Our social media feeds are jammed with news about information security right now.
There’s Equifax, the SEC, and new revelations about the Yahoo! breaches. Also, the FCC is “considering” repealing 2015 net neutrality rules, which would loosen the restrictions on how internet service providers can use customer data. And even if you have your data in your hands, border control agents are increasingly confiscating devices and downloading the data without a warrant. (The Electronic Frontier Foundation and the ACLU are suing the Department of Homeland Security over this issue.)
It has been a long, slow awakening, but it’s clear now that nearly everyone’s personal data is out there and being used against them in some way. Our identities and financial lives have never been less secure.
The question is: Will knowing this change us? The price of being online is sharing our data, but it’s less like a transaction and more like a hostage situation—for many people, it’s your data or your work/social life.
Unfortunately, there are no easy answers, but the WNYC show Note to Self has a lot of insight and a few ideas for how you can take back some control of your data. And for information that can help you keep your nonprofit more secure check out posts from TechSoup, SINU, Krebs on Security, and more.
Remember, perfect security might not be possible, but there are a lot of practical steps you can take to protect your data. Closing your eyes and hoping isn’t going to help! Check out this month’s stories—there are even a few that aren’t about security.
Best of the Web: September 2017
The average person sees thousands of chat, email, and social media messages every day. The spammers and phishers know that and are counting on their message being the one that you click without thinking. This post from SINU shows that even the experts can get caught on the hook if they don’t stop, take a second look, and think about who is sending the message and what it really is. We at Idealware had a similar experience when what looked like a Google Doc came from a longtime contributor. No one clicked, but we exchanged a lot of chat messages to get to the bottom of it.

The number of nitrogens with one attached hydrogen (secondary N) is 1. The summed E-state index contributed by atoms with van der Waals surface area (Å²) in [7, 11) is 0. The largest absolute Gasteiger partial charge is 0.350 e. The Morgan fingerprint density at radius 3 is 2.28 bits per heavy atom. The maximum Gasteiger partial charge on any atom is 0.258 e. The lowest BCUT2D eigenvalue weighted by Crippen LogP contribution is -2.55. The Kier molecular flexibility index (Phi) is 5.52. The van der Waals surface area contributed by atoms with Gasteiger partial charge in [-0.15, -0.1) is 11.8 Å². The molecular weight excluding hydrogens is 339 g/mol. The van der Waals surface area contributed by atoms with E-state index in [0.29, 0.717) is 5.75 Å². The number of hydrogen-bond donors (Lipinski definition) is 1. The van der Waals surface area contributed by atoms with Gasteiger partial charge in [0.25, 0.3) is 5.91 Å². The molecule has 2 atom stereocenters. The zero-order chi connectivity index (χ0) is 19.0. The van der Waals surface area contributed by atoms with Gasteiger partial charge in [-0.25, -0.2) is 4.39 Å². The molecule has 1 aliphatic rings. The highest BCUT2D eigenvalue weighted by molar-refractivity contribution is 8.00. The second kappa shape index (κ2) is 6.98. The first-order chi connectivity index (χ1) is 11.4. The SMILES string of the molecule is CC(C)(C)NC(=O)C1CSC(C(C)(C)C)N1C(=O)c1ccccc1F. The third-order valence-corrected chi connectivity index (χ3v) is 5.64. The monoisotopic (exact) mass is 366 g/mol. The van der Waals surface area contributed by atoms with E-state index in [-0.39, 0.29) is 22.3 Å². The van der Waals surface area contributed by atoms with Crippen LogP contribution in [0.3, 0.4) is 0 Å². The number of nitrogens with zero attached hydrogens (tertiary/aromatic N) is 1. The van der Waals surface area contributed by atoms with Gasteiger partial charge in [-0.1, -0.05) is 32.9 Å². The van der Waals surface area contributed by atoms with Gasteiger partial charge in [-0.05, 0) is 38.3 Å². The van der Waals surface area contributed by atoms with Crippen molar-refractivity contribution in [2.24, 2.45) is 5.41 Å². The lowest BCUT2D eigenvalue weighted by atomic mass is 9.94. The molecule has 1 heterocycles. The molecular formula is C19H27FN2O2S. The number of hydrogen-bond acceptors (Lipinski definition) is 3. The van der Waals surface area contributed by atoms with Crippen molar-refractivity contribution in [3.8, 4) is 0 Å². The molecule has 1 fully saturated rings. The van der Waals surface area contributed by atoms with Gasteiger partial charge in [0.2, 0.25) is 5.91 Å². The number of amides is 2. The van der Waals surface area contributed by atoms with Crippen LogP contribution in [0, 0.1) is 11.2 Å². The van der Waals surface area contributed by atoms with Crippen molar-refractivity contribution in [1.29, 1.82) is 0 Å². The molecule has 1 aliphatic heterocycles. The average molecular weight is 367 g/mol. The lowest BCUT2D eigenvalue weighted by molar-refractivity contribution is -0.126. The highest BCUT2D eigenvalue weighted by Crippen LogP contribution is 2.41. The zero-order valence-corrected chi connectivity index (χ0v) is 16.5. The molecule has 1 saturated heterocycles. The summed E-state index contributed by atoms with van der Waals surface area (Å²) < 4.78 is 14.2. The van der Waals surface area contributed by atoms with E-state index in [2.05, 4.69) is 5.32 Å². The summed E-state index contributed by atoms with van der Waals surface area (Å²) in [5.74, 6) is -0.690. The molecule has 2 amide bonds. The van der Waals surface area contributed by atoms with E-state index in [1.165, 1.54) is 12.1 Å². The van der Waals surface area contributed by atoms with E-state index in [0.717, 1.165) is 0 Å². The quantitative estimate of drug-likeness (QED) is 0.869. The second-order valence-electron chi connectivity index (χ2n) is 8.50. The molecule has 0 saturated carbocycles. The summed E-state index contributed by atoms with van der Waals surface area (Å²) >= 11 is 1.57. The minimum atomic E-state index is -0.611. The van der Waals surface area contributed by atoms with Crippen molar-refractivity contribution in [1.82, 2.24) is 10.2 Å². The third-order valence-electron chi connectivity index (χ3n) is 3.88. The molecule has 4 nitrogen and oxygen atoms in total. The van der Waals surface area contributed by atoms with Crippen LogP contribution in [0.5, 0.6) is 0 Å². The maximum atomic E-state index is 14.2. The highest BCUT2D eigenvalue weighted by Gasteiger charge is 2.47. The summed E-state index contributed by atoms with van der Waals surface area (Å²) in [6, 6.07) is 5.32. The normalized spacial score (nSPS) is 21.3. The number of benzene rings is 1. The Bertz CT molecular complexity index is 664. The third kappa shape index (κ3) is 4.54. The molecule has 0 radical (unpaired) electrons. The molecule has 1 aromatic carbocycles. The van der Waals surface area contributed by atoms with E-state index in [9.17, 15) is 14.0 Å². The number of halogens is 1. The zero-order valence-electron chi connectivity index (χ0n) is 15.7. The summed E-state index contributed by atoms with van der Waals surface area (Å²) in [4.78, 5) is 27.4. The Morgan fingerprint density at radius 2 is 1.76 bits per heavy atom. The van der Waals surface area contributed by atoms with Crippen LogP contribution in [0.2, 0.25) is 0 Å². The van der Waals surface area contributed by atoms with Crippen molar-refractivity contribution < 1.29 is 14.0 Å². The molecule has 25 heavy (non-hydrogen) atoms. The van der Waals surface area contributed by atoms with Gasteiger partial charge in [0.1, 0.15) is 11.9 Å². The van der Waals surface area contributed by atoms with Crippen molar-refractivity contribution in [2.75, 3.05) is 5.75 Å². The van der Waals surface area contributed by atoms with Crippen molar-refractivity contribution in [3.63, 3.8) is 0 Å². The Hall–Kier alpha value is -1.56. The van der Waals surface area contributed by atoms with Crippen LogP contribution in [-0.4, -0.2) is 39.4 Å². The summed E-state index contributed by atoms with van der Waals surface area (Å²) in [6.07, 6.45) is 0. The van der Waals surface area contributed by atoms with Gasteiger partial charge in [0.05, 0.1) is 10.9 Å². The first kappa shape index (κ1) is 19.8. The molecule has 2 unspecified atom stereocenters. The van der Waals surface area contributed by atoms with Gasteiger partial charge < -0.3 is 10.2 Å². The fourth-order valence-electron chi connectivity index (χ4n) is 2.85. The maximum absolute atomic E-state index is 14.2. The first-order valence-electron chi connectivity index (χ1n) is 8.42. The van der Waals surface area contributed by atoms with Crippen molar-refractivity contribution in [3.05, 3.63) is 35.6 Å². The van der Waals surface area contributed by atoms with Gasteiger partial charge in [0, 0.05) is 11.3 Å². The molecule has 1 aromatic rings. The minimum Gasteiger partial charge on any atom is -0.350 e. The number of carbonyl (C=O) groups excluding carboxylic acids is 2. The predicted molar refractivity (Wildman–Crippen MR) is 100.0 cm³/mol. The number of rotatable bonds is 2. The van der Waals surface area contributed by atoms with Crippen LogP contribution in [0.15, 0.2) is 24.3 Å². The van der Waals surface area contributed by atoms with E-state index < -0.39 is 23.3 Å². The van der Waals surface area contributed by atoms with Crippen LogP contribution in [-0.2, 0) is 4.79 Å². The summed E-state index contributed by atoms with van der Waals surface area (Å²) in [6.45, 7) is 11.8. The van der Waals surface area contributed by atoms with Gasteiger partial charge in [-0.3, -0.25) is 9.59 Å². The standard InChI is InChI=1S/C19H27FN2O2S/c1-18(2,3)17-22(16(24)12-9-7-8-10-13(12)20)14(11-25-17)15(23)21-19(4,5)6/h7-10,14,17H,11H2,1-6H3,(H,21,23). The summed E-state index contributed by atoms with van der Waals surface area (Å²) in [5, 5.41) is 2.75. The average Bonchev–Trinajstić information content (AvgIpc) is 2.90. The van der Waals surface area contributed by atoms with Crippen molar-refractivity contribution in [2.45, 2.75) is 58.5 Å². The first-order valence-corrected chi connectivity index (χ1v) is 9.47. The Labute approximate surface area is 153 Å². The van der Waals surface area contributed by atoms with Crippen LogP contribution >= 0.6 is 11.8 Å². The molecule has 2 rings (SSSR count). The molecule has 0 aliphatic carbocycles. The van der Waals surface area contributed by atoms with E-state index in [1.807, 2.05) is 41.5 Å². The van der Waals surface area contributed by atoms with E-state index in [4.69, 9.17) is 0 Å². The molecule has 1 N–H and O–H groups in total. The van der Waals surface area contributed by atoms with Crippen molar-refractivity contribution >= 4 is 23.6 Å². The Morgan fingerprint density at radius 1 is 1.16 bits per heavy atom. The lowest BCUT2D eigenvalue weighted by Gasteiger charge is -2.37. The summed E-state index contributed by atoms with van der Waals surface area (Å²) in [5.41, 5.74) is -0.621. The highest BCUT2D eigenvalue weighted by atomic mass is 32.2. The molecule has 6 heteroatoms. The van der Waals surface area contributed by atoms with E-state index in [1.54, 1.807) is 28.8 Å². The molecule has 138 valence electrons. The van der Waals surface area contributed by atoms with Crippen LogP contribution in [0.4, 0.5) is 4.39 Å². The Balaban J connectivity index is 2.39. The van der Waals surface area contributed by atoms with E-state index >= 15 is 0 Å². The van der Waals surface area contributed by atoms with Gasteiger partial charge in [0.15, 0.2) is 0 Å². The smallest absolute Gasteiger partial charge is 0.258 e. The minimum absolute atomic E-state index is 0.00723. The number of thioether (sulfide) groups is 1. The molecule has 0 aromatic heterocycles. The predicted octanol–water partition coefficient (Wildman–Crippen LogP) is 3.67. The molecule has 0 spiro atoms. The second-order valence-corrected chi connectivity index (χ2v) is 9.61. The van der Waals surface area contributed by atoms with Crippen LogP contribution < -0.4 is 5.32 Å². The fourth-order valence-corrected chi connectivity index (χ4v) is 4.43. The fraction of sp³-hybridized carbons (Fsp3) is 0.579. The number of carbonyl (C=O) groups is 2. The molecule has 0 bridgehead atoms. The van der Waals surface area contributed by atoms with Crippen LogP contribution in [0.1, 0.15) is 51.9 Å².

Like Santa Claus, the spammers have a list and they’re checking it twice. Unlike Santa Claus, you don’t want what they’re trying to give you. And worse, the list is being used to send out spam email in your name. What can you do to stay off this list? Change your password to something stronger is a good start—especially if you’re running your own server.
A study from USC and Indiana University earlier this year claims that there are 48 million bots on Twitter. How many of those bots are used to obfuscate or intimidate? That’s hard to say, but as Brian Krebs found out, if you criticize Putin you’ll likely meet quite a few. Why? Krebs believes the goal is to make his account seem illegitimate so that Twitter will suspend it.
You know that companies, politicians, and governments want your data. But what are they doing with it once they get it? This article breaks down the most likely uses of personal data.
Good policies lead to wise decisions. Exponent Philanthropy shared its survey data on how many members had created formal, written policies, and in what areas. The post makes the case for everyone to write their own comprehensive policy documents and suggests organization leaders start with the most popular policies and work their way down the list.
How do you schedule regular meetings that include participants in multiple time zones? Beth Kanter has some tips.
It’s easy to get frustrated with your CRM system. But does that mean you need to switch? Tech Impact shares some tips for recognizing when enough is enough.
There’s a lot of interest in VPNs right now and dozens of options available. Kyle Andrei makes the case for why you need one and offers a few words of caution.